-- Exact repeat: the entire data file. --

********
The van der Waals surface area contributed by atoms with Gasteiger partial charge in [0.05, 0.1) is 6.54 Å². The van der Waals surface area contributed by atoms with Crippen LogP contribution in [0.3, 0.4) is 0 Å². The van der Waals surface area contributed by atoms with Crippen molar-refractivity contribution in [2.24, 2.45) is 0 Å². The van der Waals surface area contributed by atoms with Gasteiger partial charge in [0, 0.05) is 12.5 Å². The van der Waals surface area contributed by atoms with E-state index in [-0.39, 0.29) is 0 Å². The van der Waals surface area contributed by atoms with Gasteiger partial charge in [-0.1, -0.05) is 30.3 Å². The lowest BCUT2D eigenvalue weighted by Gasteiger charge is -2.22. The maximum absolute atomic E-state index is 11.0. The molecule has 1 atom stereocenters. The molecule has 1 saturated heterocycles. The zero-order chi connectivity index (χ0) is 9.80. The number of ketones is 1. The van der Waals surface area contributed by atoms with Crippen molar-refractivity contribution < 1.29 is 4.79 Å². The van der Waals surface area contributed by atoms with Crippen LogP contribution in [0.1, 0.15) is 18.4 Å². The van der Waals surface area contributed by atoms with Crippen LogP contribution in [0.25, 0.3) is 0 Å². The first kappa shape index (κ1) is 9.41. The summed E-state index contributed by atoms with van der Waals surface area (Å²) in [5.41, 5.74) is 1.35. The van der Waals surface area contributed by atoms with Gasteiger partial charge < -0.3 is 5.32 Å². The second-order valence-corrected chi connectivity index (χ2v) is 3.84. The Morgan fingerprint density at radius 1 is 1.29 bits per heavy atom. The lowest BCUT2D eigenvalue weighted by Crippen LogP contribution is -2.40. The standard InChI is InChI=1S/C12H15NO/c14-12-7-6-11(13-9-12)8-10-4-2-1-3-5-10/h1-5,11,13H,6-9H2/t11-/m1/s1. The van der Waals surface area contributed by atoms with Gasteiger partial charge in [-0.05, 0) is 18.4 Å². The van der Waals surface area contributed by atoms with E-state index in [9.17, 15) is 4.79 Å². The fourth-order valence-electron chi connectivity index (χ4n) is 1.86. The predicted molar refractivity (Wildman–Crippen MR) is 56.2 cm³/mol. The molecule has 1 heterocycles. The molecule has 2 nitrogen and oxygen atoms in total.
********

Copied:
The van der Waals surface area contributed by atoms with Gasteiger partial charge in [0.05, 0.1) is 6.54 Å². The van der Waals surface area contributed by atoms with Crippen LogP contribution in [0.3, 0.4) is 0 Å². The van der Waals surface area contributed by atoms with Crippen molar-refractivity contribution in [2.24, 2.45) is 0 Å². The van der Waals surface area contributed by atoms with Gasteiger partial charge in [0, 0.05) is 12.5 Å². The van der Waals surface area contributed by atoms with E-state index in [-0.39, 0.29) is 0 Å². The van der Waals surface area contributed by atoms with Gasteiger partial charge in [-0.1, -0.05) is 30.3 Å². The lowest BCUT2D eigenvalue weighted by Gasteiger charge is -2.22. The maximum absolute atomic E-state index is 11.0. The molecule has 1 atom stereocenters. The molecule has 1 saturated heterocycles. The zero-order chi connectivity index (χ0) is 9.80. The number of ketones is 1. The van der Waals surface area contributed by atoms with Crippen molar-refractivity contribution < 1.29 is 4.79 Å². The van der Waals surface area contributed by atoms with Crippen LogP contribution in [0.1, 0.15) is 18.4 Å². The van der Waals surface area contributed by atoms with Crippen LogP contribution in [0.25, 0.3) is 0 Å². The first kappa shape index (κ1) is 9.41. The summed E-state index contributed by atoms with van der Waals surface area (Å²) in [5.41, 5.74) is 1.35. The van der Waals surface area contributed by atoms with Gasteiger partial charge < -0.3 is 5.32 Å². The second-order valence-corrected chi connectivity index (χ2v) is 3.84. The Morgan fingerprint density at radius 1 is 1.29 bits per heavy atom. The lowest BCUT2D eigenvalue weighted by Crippen LogP contribution is -2.40. The standard InChI is InChI=1S/C12H15NO/c14-12-7-6-11(13-9-12)8-10-4-2-1-3-5-10/h1-5,11,13H,6-9H2/t11-/m1/s1. The van der Waals surface area contributed by atoms with Gasteiger partial charge in [-0.05, 0) is 18.4 Å². The van der Waals surface area contributed by atoms with E-state index in [9.17, 15) is 4.79 Å². The fourth-order valence-electron chi connectivity index (χ4n) is 1.86. The predicted molar refractivity (Wildman–Crippen MR) is 56.2 cm³/mol. The molecule has 1 heterocycles. The molecule has 2 nitrogen and oxygen atoms in total.